Chitons and Clams, Cash and Carry: an archaeological exploration of the impact of enslaved children’s foraging strategies on 18th-century enslaved households in Jamaica
Author(s): Jillian Galle
Attempts at understanding the economic and social strategies used by enslaved people in the early modern Atlantic World require sophisticated models of human interaction, models that allow archaeologists to precisely investigate the complex behavioral strategies that underlie artifact patterns. Here Optimal Foraging Theory provides the framework for identifying the fishing and foraging activities of enslaved children and adults laboring at the Stewart Castle Estate, an 18th-century Jamaican sugar plantation. Data from the estate’s slave village suggests that a growing reliance on the products of children’s labor, in this case low-ranked shellfish, allowed enslaved households to divert high-ranked fish species to the marketplace, where the proceeds from the sale of these high-ranked fish were used to acquire costly, imported goods. Signaling Theory then provides a framework for understanding the relationship between the discard of fauna remains, shellfish, and non-provisioned costly goods within the village, patterns that suggest how and why enslaved households transformed precious labor and food into consumer goods purchased at local and regional markets.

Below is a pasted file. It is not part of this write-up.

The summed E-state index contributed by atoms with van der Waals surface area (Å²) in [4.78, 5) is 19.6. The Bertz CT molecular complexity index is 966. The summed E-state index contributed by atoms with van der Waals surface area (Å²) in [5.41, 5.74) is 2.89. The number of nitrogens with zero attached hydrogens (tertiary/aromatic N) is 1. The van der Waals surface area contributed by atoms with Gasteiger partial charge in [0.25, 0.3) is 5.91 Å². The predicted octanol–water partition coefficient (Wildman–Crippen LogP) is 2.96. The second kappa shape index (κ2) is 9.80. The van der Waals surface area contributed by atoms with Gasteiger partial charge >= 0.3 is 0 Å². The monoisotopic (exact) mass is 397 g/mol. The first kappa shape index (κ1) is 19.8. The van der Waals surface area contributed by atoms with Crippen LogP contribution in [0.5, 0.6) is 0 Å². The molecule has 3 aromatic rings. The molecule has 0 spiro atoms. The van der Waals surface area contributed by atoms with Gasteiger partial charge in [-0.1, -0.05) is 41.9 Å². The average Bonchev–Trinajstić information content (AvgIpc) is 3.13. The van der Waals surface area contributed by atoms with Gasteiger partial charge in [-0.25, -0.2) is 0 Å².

Cite this Record
Chitons and Clams, Cash and Carry: an archaeological exploration of the impact of enslaved children’s foraging strategies on 18th-century enslaved households in Jamaica. Jillian Galle. Presented at The 81st Annual Meeting of the Society for American Archaeology, Orlando, Florida. 2016 ( tDAR id: 404202)
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min long: -90.747; min lat: 3.25 ; max long: -48.999; max lat: 27.683 ;